EPA Toxic Loophole Poses “Unacceptable Risks” to Americans’ Health, Must Be Immediately Withdrawn – EDF Testimony

August 15, 2019
Sharyn Stein, 202-572-3396, sstein@edf.org

(Washington, D.C. – August 15, 2019) EDF joined a chorus of Americans at a public hearing today to urge EPA to immediately close a dangerous loophole for toxic pollution.

“EPA’s proposal is contrary to the Clean Air Act, and poses unacceptable risks of exposing families and communities to higher levels of dangerous pollutants such as benzene and mercury,” said EDF legal fellow Lance Bowman in his testimony at today’s hearing. “We urge EPA to withdraw this reckless and unlawful proposal.”

EPA’s loophole applies to “maximum achievable control technology,” or MACT, standards for hazardous air pollutants under the Clean Air Act. These standards generally apply to large industrial facilities, like refineries and chemical plants, that emit high amounts of 187 dangerous or cancer-causing pollutants.

Until January 2018, those “major source” facilities had to comply with the MACT standards for as long as they operated. Then, former EPA Administrator Scott Pruitt created a loophole – in a memo issued contrary to law and without any opportunity for public comment or any analysis of air pollution and health impacts. The loophole allows facilities to opt out of the MACT standards if their pollution levels drop below major source thresholds.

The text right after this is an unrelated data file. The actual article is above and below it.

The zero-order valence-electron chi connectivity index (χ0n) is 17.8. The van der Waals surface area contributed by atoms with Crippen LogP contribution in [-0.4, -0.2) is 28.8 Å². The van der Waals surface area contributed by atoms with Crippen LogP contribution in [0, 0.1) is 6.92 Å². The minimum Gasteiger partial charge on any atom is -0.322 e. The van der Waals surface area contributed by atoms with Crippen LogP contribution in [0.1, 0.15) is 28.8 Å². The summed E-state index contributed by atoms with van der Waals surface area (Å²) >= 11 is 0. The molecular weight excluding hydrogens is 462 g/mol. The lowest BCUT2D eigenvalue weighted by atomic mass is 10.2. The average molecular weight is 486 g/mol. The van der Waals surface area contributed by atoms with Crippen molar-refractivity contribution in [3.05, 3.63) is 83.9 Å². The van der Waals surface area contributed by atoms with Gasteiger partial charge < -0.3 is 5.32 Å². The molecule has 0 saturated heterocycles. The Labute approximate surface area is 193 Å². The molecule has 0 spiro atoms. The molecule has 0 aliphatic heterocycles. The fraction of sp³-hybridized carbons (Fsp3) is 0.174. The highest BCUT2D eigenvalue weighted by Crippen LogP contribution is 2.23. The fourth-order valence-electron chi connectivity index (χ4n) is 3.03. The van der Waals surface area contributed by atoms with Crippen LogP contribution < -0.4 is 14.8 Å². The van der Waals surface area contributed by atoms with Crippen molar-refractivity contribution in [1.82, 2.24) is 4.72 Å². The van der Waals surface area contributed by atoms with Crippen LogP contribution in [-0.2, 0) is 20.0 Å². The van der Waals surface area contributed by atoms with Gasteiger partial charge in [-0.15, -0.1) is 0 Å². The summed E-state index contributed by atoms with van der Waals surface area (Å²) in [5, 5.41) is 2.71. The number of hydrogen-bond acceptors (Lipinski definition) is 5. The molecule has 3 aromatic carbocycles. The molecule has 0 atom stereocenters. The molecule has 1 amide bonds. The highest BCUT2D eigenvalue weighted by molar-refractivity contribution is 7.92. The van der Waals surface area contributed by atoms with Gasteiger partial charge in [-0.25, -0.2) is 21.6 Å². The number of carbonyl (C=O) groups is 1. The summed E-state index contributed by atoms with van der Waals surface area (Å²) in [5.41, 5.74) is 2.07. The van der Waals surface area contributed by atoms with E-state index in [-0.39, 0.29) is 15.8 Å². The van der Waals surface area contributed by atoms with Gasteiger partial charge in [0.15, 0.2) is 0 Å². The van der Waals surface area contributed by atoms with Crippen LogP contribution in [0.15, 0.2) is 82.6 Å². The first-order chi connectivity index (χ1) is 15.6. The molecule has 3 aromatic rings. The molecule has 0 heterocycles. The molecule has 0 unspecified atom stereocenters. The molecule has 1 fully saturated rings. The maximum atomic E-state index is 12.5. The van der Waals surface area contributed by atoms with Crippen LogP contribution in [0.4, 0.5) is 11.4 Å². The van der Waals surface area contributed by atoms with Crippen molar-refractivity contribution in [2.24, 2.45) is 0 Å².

EPA has been implementing the loophole ever since, in spite of its unlawful genesis and in spite of a pending lawsuit against it. (EDF is a party to that lawsuit. The U.S. Court of Appeals for the D.C. Circuit heard oral argument in the case in April.) At least 34 facilities have been able to escape clean air protections for large sources under the loophole so far. An EDF report found as many as 26 major facilities in the Houston area alone that are potentially eligible to use the loophole, and that those facilities could increase their emissions of toxic air pollution by as much as 152 percent.

Then this June, a year and a half after it started implementing the loophole, EPA formally proposed to codify this change in policy. As Bowman explained in his testimony, EPA’s own analysis for the proposal indicates that almost four thousand facilities across the country could ultimately use the loophole – potentially resulting in millions of pounds of additional hazardous air pollution.

At the end of July, EPA abruptly announced one – and only one – public hearing. That hearing is taking place today at EPA headquarters in Washington, D.C. In his testimony, Bowman also urged EPA to hold more hearings and listen to concerned Americans.

“Given that the proposal undermines protections that have been in place for almost a quarter-century and could lead to increased hazardous air pollution at thousands of major industrial facilities, it is vital that the public have ample opportunity to weigh in,” he testified.

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